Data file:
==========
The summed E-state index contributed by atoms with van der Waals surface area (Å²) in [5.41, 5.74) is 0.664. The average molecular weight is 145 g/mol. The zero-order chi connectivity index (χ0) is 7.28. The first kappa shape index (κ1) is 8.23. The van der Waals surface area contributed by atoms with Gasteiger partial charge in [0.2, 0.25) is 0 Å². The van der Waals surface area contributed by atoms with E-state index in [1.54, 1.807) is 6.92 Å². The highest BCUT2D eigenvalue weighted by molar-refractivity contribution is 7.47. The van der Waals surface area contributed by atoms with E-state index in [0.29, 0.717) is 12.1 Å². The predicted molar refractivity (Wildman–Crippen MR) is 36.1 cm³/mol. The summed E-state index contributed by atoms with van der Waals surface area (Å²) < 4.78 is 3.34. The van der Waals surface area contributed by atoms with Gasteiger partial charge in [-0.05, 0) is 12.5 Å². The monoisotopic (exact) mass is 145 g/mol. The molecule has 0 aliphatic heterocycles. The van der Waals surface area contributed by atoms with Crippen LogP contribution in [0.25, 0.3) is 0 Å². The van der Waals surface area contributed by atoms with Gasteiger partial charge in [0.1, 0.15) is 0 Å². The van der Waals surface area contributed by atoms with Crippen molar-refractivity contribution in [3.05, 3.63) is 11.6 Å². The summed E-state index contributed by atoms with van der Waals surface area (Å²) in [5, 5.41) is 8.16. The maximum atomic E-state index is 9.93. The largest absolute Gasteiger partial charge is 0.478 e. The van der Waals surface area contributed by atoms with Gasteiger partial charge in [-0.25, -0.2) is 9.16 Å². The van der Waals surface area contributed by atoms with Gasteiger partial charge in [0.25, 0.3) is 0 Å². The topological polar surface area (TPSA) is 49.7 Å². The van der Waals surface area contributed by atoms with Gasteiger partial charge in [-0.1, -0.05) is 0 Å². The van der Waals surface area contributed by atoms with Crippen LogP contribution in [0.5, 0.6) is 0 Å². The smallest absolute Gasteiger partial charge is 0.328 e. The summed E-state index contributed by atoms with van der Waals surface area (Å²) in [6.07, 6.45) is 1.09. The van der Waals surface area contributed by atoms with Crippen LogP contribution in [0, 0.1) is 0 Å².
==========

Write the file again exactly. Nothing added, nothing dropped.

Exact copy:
The summed E-state index contributed by atoms with van der Waals surface area (Å²) in [5.41, 5.74) is 0.664. The average molecular weight is 145 g/mol. The zero-order chi connectivity index (χ0) is 7.28. The first kappa shape index (κ1) is 8.23. The van der Waals surface area contributed by atoms with Gasteiger partial charge in [0.2, 0.25) is 0 Å². The van der Waals surface area contributed by atoms with E-state index in [1.54, 1.807) is 6.92 Å². The highest BCUT2D eigenvalue weighted by molar-refractivity contribution is 7.47. The van der Waals surface area contributed by atoms with E-state index in [0.29, 0.717) is 12.1 Å². The predicted molar refractivity (Wildman–Crippen MR) is 36.1 cm³/mol. The summed E-state index contributed by atoms with van der Waals surface area (Å²) < 4.78 is 3.34. The van der Waals surface area contributed by atoms with Gasteiger partial charge in [-0.05, 0) is 12.5 Å². The monoisotopic (exact) mass is 145 g/mol. The molecule has 0 aliphatic heterocycles. The van der Waals surface area contributed by atoms with Crippen LogP contribution in [0.25, 0.3) is 0 Å². The van der Waals surface area contributed by atoms with Gasteiger partial charge in [0.1, 0.15) is 0 Å². The van der Waals surface area contributed by atoms with Crippen molar-refractivity contribution in [3.05, 3.63) is 11.6 Å². The summed E-state index contributed by atoms with van der Waals surface area (Å²) in [5, 5.41) is 8.16. The maximum atomic E-state index is 9.93. The largest absolute Gasteiger partial charge is 0.478 e. The van der Waals surface area contributed by atoms with Gasteiger partial charge in [-0.25, -0.2) is 9.16 Å². The van der Waals surface area contributed by atoms with Gasteiger partial charge in [0.25, 0.3) is 0 Å². The topological polar surface area (TPSA) is 49.7 Å². The van der Waals surface area contributed by atoms with Gasteiger partial charge in [-0.1, -0.05) is 0 Å². The van der Waals surface area contributed by atoms with Crippen LogP contribution in [0.5, 0.6) is 0 Å². The smallest absolute Gasteiger partial charge is 0.328 e. The summed E-state index contributed by atoms with van der Waals surface area (Å²) in [6.07, 6.45) is 1.09. The van der Waals surface area contributed by atoms with Crippen LogP contribution in [0, 0.1) is 0 Å².